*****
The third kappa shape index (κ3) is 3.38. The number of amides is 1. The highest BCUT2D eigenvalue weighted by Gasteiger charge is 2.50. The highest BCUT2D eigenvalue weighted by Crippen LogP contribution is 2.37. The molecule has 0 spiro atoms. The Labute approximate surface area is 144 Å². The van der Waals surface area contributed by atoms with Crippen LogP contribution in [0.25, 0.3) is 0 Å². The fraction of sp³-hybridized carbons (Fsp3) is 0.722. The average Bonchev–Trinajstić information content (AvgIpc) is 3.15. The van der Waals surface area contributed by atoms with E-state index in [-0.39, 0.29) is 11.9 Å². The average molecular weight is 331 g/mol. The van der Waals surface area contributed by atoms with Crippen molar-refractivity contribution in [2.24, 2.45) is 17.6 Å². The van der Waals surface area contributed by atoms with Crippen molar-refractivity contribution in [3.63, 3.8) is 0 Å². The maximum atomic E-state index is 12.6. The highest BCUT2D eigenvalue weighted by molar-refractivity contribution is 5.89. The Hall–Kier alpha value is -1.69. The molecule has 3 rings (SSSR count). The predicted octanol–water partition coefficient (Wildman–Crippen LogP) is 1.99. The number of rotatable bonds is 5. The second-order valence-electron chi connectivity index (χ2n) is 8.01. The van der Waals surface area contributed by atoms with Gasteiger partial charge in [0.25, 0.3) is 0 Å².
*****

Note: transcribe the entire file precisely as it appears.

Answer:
The third kappa shape index (κ3) is 3.38. The number of amides is 1. The highest BCUT2D eigenvalue weighted by Gasteiger charge is 2.50. The highest BCUT2D eigenvalue weighted by Crippen LogP contribution is 2.37. The molecule has 0 spiro atoms. The Labute approximate surface area is 144 Å². The van der Waals surface area contributed by atoms with Crippen LogP contribution in [0.25, 0.3) is 0 Å². The fraction of sp³-hybridized carbons (Fsp3) is 0.722. The average Bonchev–Trinajstić information content (AvgIpc) is 3.15. The van der Waals surface area contributed by atoms with E-state index in [-0.39, 0.29) is 11.9 Å². The average molecular weight is 331 g/mol. The van der Waals surface area contributed by atoms with Crippen molar-refractivity contribution in [2.24, 2.45) is 17.6 Å². The van der Waals surface area contributed by atoms with Crippen molar-refractivity contribution in [3.63, 3.8) is 0 Å². The maximum atomic E-state index is 12.6. The highest BCUT2D eigenvalue weighted by molar-refractivity contribution is 5.89. The Hall–Kier alpha value is -1.69. The molecule has 3 rings (SSSR count). The predicted octanol–water partition coefficient (Wildman–Crippen LogP) is 1.99. The number of rotatable bonds is 5. The second-order valence-electron chi connectivity index (χ2n) is 8.01. The van der Waals surface area contributed by atoms with Gasteiger partial charge in [0.25, 0.3) is 0 Å².